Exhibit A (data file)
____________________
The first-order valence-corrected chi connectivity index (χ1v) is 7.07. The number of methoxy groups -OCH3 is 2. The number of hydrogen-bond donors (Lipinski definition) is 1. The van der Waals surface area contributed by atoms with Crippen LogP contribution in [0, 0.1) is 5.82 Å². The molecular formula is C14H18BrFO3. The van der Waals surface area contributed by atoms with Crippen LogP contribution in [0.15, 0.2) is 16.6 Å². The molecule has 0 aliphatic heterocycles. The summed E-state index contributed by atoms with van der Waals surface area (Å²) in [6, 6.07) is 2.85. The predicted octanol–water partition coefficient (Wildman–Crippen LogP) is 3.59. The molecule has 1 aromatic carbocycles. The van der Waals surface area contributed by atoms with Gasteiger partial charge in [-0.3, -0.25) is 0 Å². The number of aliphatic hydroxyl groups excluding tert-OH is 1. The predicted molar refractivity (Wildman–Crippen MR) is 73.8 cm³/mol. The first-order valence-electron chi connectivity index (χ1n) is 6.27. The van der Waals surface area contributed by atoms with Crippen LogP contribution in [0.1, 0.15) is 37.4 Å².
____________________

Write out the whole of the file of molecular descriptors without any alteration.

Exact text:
The first-order valence-corrected chi connectivity index (χ1v) is 7.07. The number of methoxy groups -OCH3 is 2. The number of hydrogen-bond donors (Lipinski definition) is 1. The van der Waals surface area contributed by atoms with Crippen LogP contribution in [0, 0.1) is 5.82 Å². The molecular formula is C14H18BrFO3. The van der Waals surface area contributed by atoms with Crippen LogP contribution in [0.15, 0.2) is 16.6 Å². The molecule has 0 aliphatic heterocycles. The summed E-state index contributed by atoms with van der Waals surface area (Å²) in [6, 6.07) is 2.85. The predicted octanol–water partition coefficient (Wildman–Crippen LogP) is 3.59. The molecule has 1 aromatic carbocycles. The van der Waals surface area contributed by atoms with Gasteiger partial charge in [-0.3, -0.25) is 0 Å². The number of aliphatic hydroxyl groups excluding tert-OH is 1. The predicted molar refractivity (Wildman–Crippen MR) is 73.8 cm³/mol. The first-order valence-electron chi connectivity index (χ1n) is 6.27. The van der Waals surface area contributed by atoms with Crippen LogP contribution in [0.1, 0.15) is 37.4 Å².